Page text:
Effect of Boycotts on International Law - Explained
What are Boycotts?
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What is the significance of boycotts between foreign countries?
The US issues restrictions on international business relationships through embargoes and targeted business sanctions. The US is not currently a part of an official boycott of countries or individuals. In fact, the US recognizes two prohibitions against US companies taking part in unsanctioned boycotts. These prohibitions are issued by the Department of Commerce or the Department of Treasury.
Next Article: US Laws Prohibiting doing Business in Other Countries Back to: INTERNATIONAL BUSINESS, LAW, & RELATIONS
How does the Department of Commerce (DOC) participate in Boycotts?
The DOC prohibits US companies from participating in any unsanctioned boycott of other countries or its citizens. This rule specifically prohibits US companies from maintaining lists of countries with which they will not do business based upon a non-US sanctioned boycott. The DOC also prohibits discrimination in carrying on business based upon an individuals race, religion, sex or national origin.
Note: Companies who receive specific requests to take action, such as not carrying on business pursuant to a boycott, must report that request to the DOC.
How does the Department of Treasury (DOT) participate in Boycotts?
The DOT prohibits companies from participating in unsanctioned boycotts. Specifically, the DOT requires a US tax-reporting company to report on its income tax return all business activity with or in countries that actively participate in a non-sanctioned boycott of other countries, races, religions, ethnicities, etc. Carrying on business with these countries (or otherwise participating in the boycott activity) can result in the loss of certain foreign tax benefits.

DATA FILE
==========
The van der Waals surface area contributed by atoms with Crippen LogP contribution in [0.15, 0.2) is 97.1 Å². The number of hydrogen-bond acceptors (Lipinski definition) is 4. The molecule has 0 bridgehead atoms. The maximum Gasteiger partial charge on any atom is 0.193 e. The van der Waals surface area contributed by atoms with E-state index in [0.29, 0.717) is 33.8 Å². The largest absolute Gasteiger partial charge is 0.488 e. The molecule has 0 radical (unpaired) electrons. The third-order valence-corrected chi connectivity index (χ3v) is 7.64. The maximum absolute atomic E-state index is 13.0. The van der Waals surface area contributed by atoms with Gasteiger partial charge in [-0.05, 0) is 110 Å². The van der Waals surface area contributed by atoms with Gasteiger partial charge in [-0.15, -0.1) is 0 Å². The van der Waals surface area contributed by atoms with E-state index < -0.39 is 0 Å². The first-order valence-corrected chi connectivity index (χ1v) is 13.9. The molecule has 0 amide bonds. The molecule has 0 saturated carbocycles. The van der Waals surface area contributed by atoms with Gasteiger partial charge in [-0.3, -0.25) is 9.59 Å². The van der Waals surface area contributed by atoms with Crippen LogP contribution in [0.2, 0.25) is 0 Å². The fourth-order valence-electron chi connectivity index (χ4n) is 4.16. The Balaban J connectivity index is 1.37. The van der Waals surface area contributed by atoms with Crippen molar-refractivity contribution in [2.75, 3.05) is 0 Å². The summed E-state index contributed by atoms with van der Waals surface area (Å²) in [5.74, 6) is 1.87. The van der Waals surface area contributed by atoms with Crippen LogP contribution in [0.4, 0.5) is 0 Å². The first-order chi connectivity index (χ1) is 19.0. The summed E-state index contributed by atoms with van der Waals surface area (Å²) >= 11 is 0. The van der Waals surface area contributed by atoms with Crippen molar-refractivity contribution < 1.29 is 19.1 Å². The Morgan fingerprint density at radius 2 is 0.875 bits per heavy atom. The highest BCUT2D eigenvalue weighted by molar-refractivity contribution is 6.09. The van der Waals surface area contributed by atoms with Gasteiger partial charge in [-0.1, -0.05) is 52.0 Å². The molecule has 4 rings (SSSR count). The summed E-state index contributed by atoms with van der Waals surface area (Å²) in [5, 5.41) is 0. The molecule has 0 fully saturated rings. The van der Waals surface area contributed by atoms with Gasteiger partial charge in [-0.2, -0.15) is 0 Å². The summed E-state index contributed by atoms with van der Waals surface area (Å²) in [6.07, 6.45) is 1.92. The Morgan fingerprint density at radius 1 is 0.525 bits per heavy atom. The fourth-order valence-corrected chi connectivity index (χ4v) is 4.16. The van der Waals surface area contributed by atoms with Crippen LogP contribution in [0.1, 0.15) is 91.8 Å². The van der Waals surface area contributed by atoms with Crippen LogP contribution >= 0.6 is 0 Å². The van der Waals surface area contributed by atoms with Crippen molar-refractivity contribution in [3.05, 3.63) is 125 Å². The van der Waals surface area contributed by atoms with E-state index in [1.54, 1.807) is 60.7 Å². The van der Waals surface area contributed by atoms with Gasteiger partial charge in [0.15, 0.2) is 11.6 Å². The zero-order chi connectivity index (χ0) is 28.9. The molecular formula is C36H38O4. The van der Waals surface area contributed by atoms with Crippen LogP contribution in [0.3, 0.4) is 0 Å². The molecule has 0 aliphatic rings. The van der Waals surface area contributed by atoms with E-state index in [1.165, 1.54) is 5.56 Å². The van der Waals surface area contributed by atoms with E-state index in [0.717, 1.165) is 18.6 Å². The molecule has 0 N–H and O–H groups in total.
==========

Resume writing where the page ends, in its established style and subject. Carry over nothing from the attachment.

Note: The DOT publishes a list of countries actively participating in non-sanctioned boycotts.
Why do you think the US does not participate in current boycotts? Why do you think the US prohibits US companies from participating in boycotts or, in some cases, doing business with companies that participate in boycotts? Are these restrictions appropriate?
ABC Corp has had very bad experiences in its business dealings in Turkey. ABC puts out a company-wide memo that it will not do business with any Turkish company or any company with direct ties to Turkey. Is there a legal problem with this stance?